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Antigua continues to press USA on online casinos

The Caribbean country of Antigua and Barbuda has asked for consultations with Washington over U.S. restrictions on online casinos, a step toward establishing a WTO panel to investigate whether the online casinos laws comply with international trade rules, according to a document made public. But what does this mean for the future of online casinos? Will it strengthen worldwide online casinos support? Will it weaken the United States’ stance on online casinos?
The communication from Antigua, dated June 8, asked the United States to suggest dates for holding talks about the online casinos dispute within two weeks.
If no solution is agreed in by the two parties within the 15-day period, a World Trade Organization panel would be established to report on U.S. compliance with the online casinos measures within a three month period. That decision can then be appealed by either side.
The dispute centers on whether Washington should drop prohibitions on Americans placing bets in online casinos. A previous WTO ruling said that some U.S. laws were in line with international commerce rules, but others regarding online casinos were not.
"Antigua and Barbuda considers that the United States has taken no measures to comply with the recommendations and rulings," the statement said.
The U.S. still strongly believes and expresses that online casinos should be prohibited because it violates some U.S. state laws, and told the WTO's dispute settlement body in April that it believed its online casinos laws were in line with trade rules. Still, online casinos have been regulated and legalized in many countries, including the United Kingdom.
Antigua says the offshore online casinos industry is a lucrative source of revenue and provides an income for hundreds of islanders. The prohibitions, it says, are hurting the island country's efforts to diversify its economy away from tourism. The country is trying to modernize, and online casinos offer a great starting point.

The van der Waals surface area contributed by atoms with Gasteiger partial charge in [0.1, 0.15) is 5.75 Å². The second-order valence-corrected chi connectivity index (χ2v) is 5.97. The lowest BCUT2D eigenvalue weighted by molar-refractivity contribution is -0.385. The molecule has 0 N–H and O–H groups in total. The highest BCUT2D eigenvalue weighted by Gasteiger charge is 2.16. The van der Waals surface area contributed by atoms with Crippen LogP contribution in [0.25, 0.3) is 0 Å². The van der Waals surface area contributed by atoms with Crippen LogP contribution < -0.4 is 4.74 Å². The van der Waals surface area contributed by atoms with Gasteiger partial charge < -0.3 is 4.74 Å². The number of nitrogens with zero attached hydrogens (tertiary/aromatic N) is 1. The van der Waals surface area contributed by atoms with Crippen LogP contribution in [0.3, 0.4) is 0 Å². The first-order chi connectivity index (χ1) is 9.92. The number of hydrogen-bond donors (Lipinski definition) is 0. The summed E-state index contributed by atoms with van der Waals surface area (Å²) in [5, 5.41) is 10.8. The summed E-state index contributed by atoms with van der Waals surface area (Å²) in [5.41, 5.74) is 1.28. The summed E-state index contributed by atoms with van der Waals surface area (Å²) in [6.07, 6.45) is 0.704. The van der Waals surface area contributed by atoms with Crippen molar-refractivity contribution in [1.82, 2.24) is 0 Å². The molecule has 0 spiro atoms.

Furthermore, Antigua cited three U.S. laws that effectively prohibited their companies from providing gambling services to people in the United States: the Wire Act, the Travel Act and the Illegal Gaming Business Act.
"Neither during the reasonable period of time nor to date has the United States introduced, much less passed, any legislation that would amend or effect the Wire Act, the Travel Act or the IGBA in such a manner as to make those statutes WTO-consistent," Antigua's communication said.
It also said two more bills now before Congress would also contravene the WTO ruling.
Antigua, a former British colony, filed the case before the WTO in 2003, contending that U.S. restrictions on Internet gambling violated trade commitments the United States made as a member of the 149-member WTO.
U.S. trade officials disagreed, saying that negotiators involved in the Uruguay Round of global trade talks, which created the WTO in 1995, clearly intended to exclude gambling.
Clearly, what this all means, is that a tiny nation like Antigua continues to show its fortitude and power.




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